What happens when things go wrong - Customers maintaining vehicles

Like any professional we tried to keep our bikes in the best condition. Things can go wrong at any time with a bike - but the cautionary tales that follow were a nightmare for both for the customers and for me:


Tale 1: Bald (?) Tires
I had a 650GS go out in June 2008 - 2 months after Michelin tire fitters had fitted a set of Anakees on all my bikes. Anakees last at least more than 25% more than most other bikes so there was no way these tires were anywhere close to the end of their life. The bike was due to go out for a fortnight so I checked chain tension and tire wear before it went out. It was fine. The bike went out signed for and absolutely fine.
Three days later I got a call to the effect that the general opinion 'of about 10 bikers' was that the tires were beyond their active life. Clearly this was a load of rubbish. We agreed she would take a picture of the tires with her mobile phone - and if they were off I would organise their replacement. No photos received so I figured she had had a look and there were no problems - after all I had the rest of the business to run.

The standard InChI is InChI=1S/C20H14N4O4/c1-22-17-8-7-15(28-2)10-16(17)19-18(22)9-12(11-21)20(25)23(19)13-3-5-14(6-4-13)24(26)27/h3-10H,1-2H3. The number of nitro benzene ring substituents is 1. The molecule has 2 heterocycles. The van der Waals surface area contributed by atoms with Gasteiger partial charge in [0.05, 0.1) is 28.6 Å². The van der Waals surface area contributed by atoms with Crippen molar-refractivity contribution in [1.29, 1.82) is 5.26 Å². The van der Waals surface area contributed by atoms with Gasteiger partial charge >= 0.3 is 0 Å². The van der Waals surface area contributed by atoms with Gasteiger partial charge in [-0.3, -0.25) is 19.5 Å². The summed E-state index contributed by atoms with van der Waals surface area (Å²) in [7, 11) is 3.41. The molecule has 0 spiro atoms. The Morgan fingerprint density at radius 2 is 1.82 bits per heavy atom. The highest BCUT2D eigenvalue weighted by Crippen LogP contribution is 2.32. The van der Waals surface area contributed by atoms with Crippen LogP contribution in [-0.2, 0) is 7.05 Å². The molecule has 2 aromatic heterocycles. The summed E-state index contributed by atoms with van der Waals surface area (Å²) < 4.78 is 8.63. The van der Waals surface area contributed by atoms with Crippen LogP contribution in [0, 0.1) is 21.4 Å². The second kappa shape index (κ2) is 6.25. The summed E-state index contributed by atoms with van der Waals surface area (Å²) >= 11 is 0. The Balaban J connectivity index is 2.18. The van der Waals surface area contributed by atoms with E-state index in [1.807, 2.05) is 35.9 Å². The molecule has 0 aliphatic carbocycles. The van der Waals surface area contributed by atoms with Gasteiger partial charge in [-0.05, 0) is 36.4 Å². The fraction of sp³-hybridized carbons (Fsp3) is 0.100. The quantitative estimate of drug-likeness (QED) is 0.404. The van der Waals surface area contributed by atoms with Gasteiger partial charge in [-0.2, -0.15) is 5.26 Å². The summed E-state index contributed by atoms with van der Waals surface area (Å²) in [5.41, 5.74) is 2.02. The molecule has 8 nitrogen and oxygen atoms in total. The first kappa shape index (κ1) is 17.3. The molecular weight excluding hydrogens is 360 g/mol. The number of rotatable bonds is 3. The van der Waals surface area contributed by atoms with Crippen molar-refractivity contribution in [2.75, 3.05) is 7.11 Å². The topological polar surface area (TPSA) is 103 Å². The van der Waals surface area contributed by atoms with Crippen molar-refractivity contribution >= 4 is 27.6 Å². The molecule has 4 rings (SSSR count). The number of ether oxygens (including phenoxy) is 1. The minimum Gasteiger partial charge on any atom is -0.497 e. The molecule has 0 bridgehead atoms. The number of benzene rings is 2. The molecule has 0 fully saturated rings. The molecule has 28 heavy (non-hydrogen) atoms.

She then extended about 8 days into her hire - and kept the bike for an extra few days. As we were arranging all this I asked her how she was getting on with the tires and she told me she had changed them at a cost of about 300€. Boy! Was I pissed off - although I said nothing on the phone.
I figured it cost me about 100€ all in all for her to do that - as I had a set of tires that would last 30% less - and would need to replace them with Anakees. Anyway - I bit my tongue and picked the bike up from Toulouse airport.
Here I made a mistake - and spent as much time talking to her about her trip - as checking the bike out. It all seemed in order and off I went with the bike. The first corner I noticed a slight vibration from the rear - but carried on anyway till about 80KM down the road for my first ciggie break.
I always check the bike - and as I walked round I saw this.

From Blogger Pictures

Needless to say - I was completely bloody incensed at this point. Not only had the bozos in Andorra ripped off a customer BUT they had neglected to give a final tighten to the chain tensioner plates on the 650GS - which is absolutely mandatory - and anyone who works on them knows this.

The repair bill was about 500€ for a new swing arm and the customer paid - as well as for the new tires - a very expensive lesson.
In my contract as in most - there is a clause to say no unauthorized repairs - so the answer is don't do any unauthorized repairs - you may not get your money back and you may well pay extra!

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